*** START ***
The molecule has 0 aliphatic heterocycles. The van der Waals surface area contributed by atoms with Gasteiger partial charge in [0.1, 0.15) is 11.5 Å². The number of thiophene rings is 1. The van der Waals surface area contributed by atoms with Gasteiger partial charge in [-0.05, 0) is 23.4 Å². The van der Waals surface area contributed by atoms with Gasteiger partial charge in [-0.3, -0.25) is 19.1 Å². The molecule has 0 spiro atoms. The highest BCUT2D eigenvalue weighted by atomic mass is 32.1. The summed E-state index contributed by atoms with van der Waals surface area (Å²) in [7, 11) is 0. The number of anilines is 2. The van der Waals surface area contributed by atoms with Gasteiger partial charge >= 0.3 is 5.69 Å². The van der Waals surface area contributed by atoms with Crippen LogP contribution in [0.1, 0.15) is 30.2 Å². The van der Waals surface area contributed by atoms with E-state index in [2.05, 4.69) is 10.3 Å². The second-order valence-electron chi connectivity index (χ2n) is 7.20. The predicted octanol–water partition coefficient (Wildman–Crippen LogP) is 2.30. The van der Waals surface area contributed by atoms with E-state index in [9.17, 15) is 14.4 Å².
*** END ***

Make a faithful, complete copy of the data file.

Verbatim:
The molecule has 0 aliphatic heterocycles. The van der Waals surface area contributed by atoms with Gasteiger partial charge in [0.1, 0.15) is 11.5 Å². The number of thiophene rings is 1. The van der Waals surface area contributed by atoms with Gasteiger partial charge in [-0.05, 0) is 23.4 Å². The van der Waals surface area contributed by atoms with Gasteiger partial charge in [-0.3, -0.25) is 19.1 Å². The molecule has 0 spiro atoms. The highest BCUT2D eigenvalue weighted by atomic mass is 32.1. The summed E-state index contributed by atoms with van der Waals surface area (Å²) in [7, 11) is 0. The number of anilines is 2. The van der Waals surface area contributed by atoms with Gasteiger partial charge >= 0.3 is 5.69 Å². The van der Waals surface area contributed by atoms with Crippen LogP contribution in [0.1, 0.15) is 30.2 Å². The van der Waals surface area contributed by atoms with E-state index in [2.05, 4.69) is 10.3 Å². The second-order valence-electron chi connectivity index (χ2n) is 7.20. The predicted octanol–water partition coefficient (Wildman–Crippen LogP) is 2.30. The van der Waals surface area contributed by atoms with E-state index in [9.17, 15) is 14.4 Å².